We all know that HLOOKUP is an incredibly powerful, time-saving function in Excel. But it can betray us if we don’t watch out.
Problem: You’re working in your model and need to enter or delete a row in your cash flow tab for the addition or deletion of a line item, or the addition or deletion of a spacer row. Because you are rushing to get the work done, you forget that the HLOOKUP is a fragile function in that the offset variable (what Excel unhelpfully calls the “row_index_number”) needs to be updated if the table array (specified grid coordinate range) is impacted by the insertion or deletion of rows.
As a result, you fail to manually update the row offset variable, and (unbeknownst to you) your HLOOKUP function that is supposed to pull back a value from the NOI line ends up pulling back a value from the wrong row. You don’t realize this because the value it pulls back is similar in size to the value that it should have pulled back from the now-shifted NOI row. So you go on with your merry business, blind to the fact that your model is now doing evil things right in front of you.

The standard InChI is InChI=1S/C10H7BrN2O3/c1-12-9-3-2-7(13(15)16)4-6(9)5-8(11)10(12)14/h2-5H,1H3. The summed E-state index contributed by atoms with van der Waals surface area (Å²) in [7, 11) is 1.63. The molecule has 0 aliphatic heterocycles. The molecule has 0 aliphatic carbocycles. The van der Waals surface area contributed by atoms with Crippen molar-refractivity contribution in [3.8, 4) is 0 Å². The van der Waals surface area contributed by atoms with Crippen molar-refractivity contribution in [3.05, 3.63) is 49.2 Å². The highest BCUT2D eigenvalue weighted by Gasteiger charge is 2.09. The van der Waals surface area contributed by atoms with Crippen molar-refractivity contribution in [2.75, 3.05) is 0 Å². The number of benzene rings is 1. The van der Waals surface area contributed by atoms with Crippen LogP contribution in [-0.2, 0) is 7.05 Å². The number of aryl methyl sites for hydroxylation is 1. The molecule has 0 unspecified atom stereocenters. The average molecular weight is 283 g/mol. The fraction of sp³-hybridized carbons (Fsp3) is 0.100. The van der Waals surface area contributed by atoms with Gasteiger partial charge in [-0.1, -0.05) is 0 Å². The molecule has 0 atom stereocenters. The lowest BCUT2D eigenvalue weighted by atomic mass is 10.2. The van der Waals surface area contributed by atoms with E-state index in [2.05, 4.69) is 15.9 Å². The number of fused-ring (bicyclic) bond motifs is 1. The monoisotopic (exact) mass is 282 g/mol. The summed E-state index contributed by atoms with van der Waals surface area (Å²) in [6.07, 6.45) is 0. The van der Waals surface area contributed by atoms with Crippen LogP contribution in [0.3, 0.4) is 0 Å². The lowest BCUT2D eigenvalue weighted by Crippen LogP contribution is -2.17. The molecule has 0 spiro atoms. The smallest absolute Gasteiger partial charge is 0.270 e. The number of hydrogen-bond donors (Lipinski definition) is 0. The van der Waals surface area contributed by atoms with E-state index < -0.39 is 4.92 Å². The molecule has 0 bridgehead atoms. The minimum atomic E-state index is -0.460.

REFM 60-Second Skills Solution: Instead of hard-keying in the row index number, use the ROWS function to make the counting of the rows dynamic and flexible.
The HLOOKUP syntax is: =HLOOKUP(lookup_value, table_array,row_index_number)
The ROWS syntax is: =ROWS(array), so all you have to do in your HLOOKUP function is replace the row_index_number element with: ROWS(table_array)
Once you’ve done that, you can insert and delete rows within the table array to your heart’s content and not have to ever remember to update the row_index_number.